Daily Archives: 9 May 2019


WordPress: How to disable a plugin on all pages except for a specific one

A few days ago we were struggling to find a way to limit the amount of plugins that load at any point on a WordPress website. We noticed that several plugins enqueue their scripts and their styles in all requests to the website even if they are actually used on a single page only. This issue was important to address as it was making the whole server slower by giving it extra requests from the client that would never provide any actual benefit to the user.

Initially, we tried to selectively enable those plugins on their respective pages but we did not get it right and things would load out of order and break. Instead of following the ‘enable when needed‘ methodology we decided to follow the ‘disable unless needed‘ methodology which seemed simpler at the time.

Our changes involved in adding the following code in the functions.php file of our child theme.

//Register a filter at the correct event
add_filter( 'option_active_plugins', 'bf_plugin_control' );

function bf_plugin_control($plugins) {
  // If we are in the admin area do not touch anything
  if (is_admin()) {
    return $plugins;
  }
  
  // Check if we are at the expected page, if not remove the plugin from the active plugins list
  if(is_page("csv-to-kml-cell-site-map") === FALSE){ 
    // Finding the plugin in the active plugins list
    $key = array_search( 'csv-kml/index.php' , $plugins );
    if ( false !== $key ) {
      // Removing the plugin and dequeuing its scripts
      unset( $plugins[$key] );
      wp_dequeue_script( 'bf_csv_kml_script' );
    }
  }

  if(is_page("random-password-generator") === FALSE){ 
    $key = array_search( 'bytefreaks-password-generator/passwordGenerator.php' , $plugins );
    if ( false !== $key ) {
      unset( $plugins[$key] );
    }
  }
  
  if(is_page("xml-tree-visualizer") === FALSE){ 
    $key = array_search( 'xmltree/xml-tree.php' , $plugins );
    if ( false !== $key ) {
      unset( $plugins[$key] );
      wp_dequeue_script( 'bf_xml_namespace' );
      wp_dequeue_style( 'bf_xml_namespace' );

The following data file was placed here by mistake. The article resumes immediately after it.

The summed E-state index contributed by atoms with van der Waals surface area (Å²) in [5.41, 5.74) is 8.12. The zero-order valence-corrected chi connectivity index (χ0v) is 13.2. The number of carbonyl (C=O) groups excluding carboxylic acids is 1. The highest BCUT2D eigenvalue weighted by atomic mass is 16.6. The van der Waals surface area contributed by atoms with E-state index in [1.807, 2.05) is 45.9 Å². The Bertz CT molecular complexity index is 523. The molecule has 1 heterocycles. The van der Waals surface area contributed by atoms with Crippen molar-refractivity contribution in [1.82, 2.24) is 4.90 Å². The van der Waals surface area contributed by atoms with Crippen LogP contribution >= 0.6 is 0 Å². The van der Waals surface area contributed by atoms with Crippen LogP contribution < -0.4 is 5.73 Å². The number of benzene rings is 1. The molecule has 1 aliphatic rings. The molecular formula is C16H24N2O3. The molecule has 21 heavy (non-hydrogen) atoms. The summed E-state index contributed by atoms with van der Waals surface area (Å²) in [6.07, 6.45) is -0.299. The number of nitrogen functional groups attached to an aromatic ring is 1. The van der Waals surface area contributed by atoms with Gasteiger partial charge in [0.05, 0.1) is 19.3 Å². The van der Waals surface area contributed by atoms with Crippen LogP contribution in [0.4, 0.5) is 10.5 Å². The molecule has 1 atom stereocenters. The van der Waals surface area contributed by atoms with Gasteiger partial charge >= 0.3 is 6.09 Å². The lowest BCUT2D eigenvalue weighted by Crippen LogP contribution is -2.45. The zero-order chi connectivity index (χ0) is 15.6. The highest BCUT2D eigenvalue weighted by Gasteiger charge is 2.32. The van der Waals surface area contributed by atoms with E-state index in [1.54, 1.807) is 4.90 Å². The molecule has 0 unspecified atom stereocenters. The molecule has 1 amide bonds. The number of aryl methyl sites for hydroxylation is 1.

}
  }

  return $plugins;
}

One day, we will clean the above code to make it tidy and reusable.. one day, that day is not today.

What the code above does is the following:

  • Using is_admin it checks if the Dashboard or the administration panel is attempting to be displayed, in that case it does not do any changes.
  • With is_page, it will additionally check if the parameter is for one of the pages specified and thus disable the plugin if the check fails.
  • PHP command array_search, will see if our plugin file is expected to be executed (all files in $plugins are the plugin files that are expected to be executed) .
  • wp_dequeue_script and wp_dequeue_style remove the previously enqueued scripts and styles of the plugin as long as you know the handles (or namespaces of the enqueued items).
    To get the handles (namespaces) we went through the plugin codes and found all instances of wp_enqueue_script and wp_enqueue_style.
    Please note that several small plugins do not have additional items in queue so no further action is needed.

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Bash: Problem with reading files with spaces in the name using a for loop

Recently we were working on a bash script that was supposed to find and process some files that matched certain criteria. The script would process the files one by one and the criteria would be matched using the find command. To implement our solution, we returned the results of the find back to the for loop in an attempt to keep it simple and human readable.

Our original code was the following:
(do not use it, see explanation below)

for file in `find $search_path -type f -name '*.kml'`; do
  # Formatting KML file to be human friendly.
  xmllint --format "$file" > "$output_path/$file";
done

Soon we realized that we had a very nasty bug, the way we formatted the command it would break filenames that had spaces in them into multiple for loop entries and thus we would get incorrect filenames back to process.

To solve this issue we needed a way to force our loop to read the results of find one line at a time instead of one word at a time. The solution we used in the end was fairly different than the original code as it had the following significant changes:

  • the results of the find command were piped into the loop
  • the loop was not longer a for loop and a while loop was used instead
  • it used the read command that reads one line at a time to fill in the filename variable
    (the -r parameter does not allow backslashes to escape any characters)

Solution

find $search_path -type f -name '*.kml' | 
while read -r file; do
  # Formatting KML file to be human friendly.
  xmllint --format "$file" > "$output_path/$file";
done